Postdoctoral position at the NIH
Posted on May 17, 2022 by National Institutes of Health
Position type: Postdoctoral position at the NIH
Position Title: Polo Kinases and their associated scaffold proteins orchestrating centrosomal organization, cell division, and tumorigenesis using cell biological, structural, and cryo-EM approaches (cell and structural biology)
Position Description: A postdoctoral position is available to study the function of mammalian polo-like kinase 4 and 1 (Plk4 and Plk1) that play central roles in regulating various biological events, including centriole duplication, bipolar spindle formation, chromosome segregation, cell division, and proliferation. Dysregulation of Plk4/Plk1-dependent processes by mutations in their associated components or HIV accessory proteins, is tightly linked to the development of aneuploidy and cancer. During the past several years, we have been combining biochemical, cell biological, and structural approaches (e.g., super-resolution imaging, in vitro reconstitution, X-ray crystallography, and cryo-EM) to delineate the molecular mechanisms governing Plk4/Plk1's functionality on the centrosomal architecture, the deregulation of which can lead to the development of many human diseases, including cancer, microcephaly, and AIDS. For additional information about our work, please visit .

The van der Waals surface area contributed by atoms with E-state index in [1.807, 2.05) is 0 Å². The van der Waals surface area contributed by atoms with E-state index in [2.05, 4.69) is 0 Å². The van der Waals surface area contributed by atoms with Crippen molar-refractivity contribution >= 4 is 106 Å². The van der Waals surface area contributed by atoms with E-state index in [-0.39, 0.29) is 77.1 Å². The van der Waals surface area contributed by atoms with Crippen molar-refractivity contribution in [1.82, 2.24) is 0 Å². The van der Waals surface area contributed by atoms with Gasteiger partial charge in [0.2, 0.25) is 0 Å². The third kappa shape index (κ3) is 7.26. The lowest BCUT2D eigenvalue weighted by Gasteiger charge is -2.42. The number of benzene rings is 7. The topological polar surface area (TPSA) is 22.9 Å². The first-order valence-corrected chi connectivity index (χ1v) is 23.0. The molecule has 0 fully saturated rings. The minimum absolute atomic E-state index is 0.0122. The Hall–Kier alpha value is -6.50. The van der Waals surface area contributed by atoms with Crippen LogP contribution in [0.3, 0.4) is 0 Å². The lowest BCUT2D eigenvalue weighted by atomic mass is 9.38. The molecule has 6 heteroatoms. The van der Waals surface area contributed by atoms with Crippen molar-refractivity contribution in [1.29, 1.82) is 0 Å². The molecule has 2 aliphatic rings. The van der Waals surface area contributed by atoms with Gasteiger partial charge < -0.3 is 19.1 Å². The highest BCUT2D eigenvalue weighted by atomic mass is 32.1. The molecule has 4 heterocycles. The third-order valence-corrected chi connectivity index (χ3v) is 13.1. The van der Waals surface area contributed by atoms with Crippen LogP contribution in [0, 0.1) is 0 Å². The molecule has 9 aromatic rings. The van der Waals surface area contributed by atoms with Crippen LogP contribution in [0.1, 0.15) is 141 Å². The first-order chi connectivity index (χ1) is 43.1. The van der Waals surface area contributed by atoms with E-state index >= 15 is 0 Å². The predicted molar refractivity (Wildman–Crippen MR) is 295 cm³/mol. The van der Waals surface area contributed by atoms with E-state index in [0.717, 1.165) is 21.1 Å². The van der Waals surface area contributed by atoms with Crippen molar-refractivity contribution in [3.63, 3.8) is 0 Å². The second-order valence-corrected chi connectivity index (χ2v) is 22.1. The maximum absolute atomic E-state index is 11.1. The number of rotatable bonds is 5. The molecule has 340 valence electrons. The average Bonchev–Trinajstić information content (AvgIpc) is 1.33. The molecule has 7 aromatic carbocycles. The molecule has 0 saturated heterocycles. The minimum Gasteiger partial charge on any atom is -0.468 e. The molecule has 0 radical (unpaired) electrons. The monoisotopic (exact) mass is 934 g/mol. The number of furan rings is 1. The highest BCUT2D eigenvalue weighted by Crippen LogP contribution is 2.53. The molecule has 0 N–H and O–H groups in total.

Applicants should have an expertise in the field of cell biology, X-ray crystallography, or cryo-EM and have a keen interest in learning about the organization/function of the centrosome and their relevance to pathophysiological disorders, such as cancer and AIDS. Applicants with less than three years of postdoctoral training or predoctoral fellows expected to receive a Ph.D. degree are encouraged to apply.
To apply, please send CV and three names of references to Dr. Kyung Lee
Employer Name: National Cancer Institute, NIH.
Position Location: 9000 Rockville Pike, Bethesda, MD 20892, U. S. A.
1. Kim, T.-S., et al., 2019. Molecular architecture of a cylindrical self-assembly at human centrosomes. Nat. Comm. 10: 1151. Featured article (Editors' Highlights).
2. Park, J.-E., et al., 2019. Phase separation of polo-like kinase 4 by autoactivation and clustering drives centriole biogenesis. Nat. Comm. 10: 4959.
3. Wei, Z., et al., 2020. Requirement of the Cep57-Cep63 interaction for proper Cep152 recruitment and centriole duplication. Mol. Cell. Biol. 40:e00535. Featured article (Cover art)
4. Ahn, J. I., et al., 2020. Phase separation and versatile capacity of pericentriolar scaffold proteins drive the formation of higher-order self-assemblies at human centrosomes. Cell Cycle.
5. Lee, K. S., et al., 2020. A self-assembled cylindrical platform for Plk4-induced centriole biogenesis. Open Biol. 10:200102 (Review). Featured article (Cover art)
Disclaimer: This position is subject to a background investigation. The NIH is dedicated to building a diverse community in its training and employment programs.